I more than understand that at the moment, we all have to sacrifice doing some of the things we love. It’s heartbreaking to not be able to go and see and hug my family, friends and tiny niece who now just knows me as a floating head on a screen, but I’m happy to do it for the greater good. I’m not complaining that I can’t go to any of my favourite restaurants or bars (although most of them are doing a ripper takeaway offering). And while I always work from home, I’ve happily given up half my workspace to accommodate my partner, who has now set up shop (read: taken over) my normal office space.
But this week, we’ve had something else taken away from us, for no real good reason. The National Capital Authority announced that walkers, runners and cyclists must now go around Lake Burley Griffin clockwise to support social distancing measures and help stop the spread of COVID-19. Head down to LBG now and you’re met with signs that encourage you to travel in a clockwise direction around the central basin.
I think limiting travelling around the lake to one direction is a great idea to help us all keep our distance. But let’s be honest, any sane Canberran knows that the far superior LBG loop is in the anti clockwise direction.
Let’s start with the most obvious reason: in Australia, we keep to the left. Tackle the bridge to bridge walk anti-clockwise, and this means you have front row seats to the beautiful lake the whole way around. You don’t have to manoeuvre to avoid cyclists and runners trying to cross your path to exit along the way, it’s just smooth sailing. And when it comes to the Commonwealth and Kings Avenue bridge crossings, I can tell you I’d rather be on the lake side than risk an arm being taken off by an Action Bus while trying to avoid an overzealous cyclist zipping past.
Then there are the views. It doesn’t matter where you stand or which direction you’re facing by the lake, you’re in for a visual treat. But to really enjoy them, anti-clockwise is the winner. You can’t beat that iconic view of Parliament House when you’re walking south across the Commonwealth Avenue bridge. Walk the other way, and you’re just staring at an odd mound of grass (ie City Hill). Down at the other end, walking north across the Kings Avenue bridge is the best way, in my opinion, to take in the National Carillon in all her glory. It’s also the only direction where you also get to marvel at the Chook on a Stick, if that’s your jam.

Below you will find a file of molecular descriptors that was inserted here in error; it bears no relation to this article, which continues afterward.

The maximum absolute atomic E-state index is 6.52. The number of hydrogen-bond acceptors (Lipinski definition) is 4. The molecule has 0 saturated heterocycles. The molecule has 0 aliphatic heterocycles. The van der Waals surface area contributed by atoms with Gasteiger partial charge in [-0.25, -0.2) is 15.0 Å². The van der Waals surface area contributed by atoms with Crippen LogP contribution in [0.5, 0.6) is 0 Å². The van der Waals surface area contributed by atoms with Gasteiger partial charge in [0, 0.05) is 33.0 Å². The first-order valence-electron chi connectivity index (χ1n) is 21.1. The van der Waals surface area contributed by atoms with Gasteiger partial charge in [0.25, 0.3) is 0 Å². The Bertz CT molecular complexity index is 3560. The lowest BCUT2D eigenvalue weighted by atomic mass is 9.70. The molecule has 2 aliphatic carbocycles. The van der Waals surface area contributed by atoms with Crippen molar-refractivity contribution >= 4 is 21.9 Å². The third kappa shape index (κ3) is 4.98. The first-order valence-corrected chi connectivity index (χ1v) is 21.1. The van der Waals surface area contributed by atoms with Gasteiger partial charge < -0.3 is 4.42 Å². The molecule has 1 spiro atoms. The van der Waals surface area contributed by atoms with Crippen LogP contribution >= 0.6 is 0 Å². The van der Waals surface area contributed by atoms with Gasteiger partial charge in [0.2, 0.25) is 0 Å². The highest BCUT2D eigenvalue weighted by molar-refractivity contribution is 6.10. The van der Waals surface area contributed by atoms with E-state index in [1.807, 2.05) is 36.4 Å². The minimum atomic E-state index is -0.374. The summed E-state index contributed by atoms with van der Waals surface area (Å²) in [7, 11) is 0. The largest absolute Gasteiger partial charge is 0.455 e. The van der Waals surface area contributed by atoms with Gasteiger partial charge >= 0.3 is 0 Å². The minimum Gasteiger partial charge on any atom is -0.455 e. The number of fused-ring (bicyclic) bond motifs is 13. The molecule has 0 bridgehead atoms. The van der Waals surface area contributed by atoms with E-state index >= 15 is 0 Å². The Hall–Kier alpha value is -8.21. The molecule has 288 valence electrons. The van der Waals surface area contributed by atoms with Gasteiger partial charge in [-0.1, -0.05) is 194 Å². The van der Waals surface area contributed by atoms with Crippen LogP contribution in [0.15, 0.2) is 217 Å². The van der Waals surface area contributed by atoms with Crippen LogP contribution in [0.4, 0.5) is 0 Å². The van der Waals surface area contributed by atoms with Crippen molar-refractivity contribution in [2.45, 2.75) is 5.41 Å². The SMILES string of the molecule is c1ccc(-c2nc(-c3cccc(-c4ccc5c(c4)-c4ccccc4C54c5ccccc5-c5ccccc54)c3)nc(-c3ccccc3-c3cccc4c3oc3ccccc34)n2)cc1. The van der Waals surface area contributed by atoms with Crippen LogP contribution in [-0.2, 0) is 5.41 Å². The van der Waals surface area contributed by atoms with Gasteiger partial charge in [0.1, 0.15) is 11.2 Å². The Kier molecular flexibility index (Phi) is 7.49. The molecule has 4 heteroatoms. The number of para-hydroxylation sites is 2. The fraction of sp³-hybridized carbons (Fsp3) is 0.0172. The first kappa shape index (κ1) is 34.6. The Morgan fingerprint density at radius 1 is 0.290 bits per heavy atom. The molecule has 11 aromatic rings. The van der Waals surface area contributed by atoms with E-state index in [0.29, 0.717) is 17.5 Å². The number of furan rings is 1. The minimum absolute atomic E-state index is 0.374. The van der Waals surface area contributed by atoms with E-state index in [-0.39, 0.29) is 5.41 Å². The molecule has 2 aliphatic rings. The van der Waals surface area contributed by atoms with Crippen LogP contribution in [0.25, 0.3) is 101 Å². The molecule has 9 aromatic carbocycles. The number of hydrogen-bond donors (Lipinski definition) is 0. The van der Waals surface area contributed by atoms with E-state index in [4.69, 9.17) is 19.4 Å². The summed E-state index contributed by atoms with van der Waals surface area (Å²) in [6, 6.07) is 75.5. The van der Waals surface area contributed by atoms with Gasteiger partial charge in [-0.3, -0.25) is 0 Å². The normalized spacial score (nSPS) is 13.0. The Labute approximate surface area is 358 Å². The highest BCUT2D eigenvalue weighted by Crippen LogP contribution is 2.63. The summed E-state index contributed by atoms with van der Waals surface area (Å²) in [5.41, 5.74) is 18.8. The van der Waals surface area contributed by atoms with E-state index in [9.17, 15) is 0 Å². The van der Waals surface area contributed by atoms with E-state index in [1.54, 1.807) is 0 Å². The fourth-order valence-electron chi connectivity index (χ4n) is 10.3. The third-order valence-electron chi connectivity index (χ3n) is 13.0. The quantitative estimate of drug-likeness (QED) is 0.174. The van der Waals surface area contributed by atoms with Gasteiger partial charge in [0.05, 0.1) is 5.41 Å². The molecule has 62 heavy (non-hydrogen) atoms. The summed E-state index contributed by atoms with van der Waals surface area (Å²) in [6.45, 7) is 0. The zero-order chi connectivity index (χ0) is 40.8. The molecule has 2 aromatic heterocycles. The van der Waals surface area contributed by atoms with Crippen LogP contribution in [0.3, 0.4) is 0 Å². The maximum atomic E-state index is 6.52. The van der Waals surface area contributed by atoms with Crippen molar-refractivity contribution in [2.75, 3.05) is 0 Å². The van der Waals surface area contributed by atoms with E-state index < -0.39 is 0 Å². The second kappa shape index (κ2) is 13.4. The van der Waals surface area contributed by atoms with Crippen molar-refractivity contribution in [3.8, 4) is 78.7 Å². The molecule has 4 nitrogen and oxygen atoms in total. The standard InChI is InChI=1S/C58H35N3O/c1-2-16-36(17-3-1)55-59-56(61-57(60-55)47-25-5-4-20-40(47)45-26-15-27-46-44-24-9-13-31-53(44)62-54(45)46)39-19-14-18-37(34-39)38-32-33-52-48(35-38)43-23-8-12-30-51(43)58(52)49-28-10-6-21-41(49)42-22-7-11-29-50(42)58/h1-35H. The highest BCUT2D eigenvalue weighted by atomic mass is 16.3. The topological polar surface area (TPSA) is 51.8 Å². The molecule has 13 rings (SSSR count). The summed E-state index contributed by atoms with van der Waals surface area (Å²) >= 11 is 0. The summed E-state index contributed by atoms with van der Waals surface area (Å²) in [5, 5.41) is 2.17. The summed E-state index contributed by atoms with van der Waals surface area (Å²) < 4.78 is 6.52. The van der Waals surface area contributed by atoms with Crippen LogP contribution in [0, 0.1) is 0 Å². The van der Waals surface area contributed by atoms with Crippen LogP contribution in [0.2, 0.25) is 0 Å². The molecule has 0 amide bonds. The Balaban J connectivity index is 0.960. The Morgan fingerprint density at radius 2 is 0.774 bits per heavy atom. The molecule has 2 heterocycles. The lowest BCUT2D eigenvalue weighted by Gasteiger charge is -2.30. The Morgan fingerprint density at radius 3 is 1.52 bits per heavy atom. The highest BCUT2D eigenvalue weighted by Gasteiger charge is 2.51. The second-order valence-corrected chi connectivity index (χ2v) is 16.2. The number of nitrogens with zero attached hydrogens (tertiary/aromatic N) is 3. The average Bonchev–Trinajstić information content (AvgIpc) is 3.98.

And then there’s the worst part of the loop: Rond Terrace. No matter what kind of measures I employ, I always manage to get that annoying red gravel in my shoes, ruining what is otherwise such a pleasant journey. But when you’re walking anticlockwise and sticking to the left, there’s actually a narrow concrete reprieve so you can make it across the stretch gravel-free.
Also, it’s worth noting that at athletics tracks around the world, athletes always travel in an anti-clockwise direction. Now science is far from my thing, but surely it proves it’s just universally the right way to travel.
It doesn’t seem like this clockwise directive is something they’re actually going to enforce and fine people for, although I do know of at least one person yesterday who was issued a caution when they continued to live their truth and ran anti-clockwise around the lake. Maybe in the meantime, find an oval you can circumnavigate in an anticlockwise direction so all remains right with the world, and dream of the days when we’ll all be able to go around the lake again in the correct direction.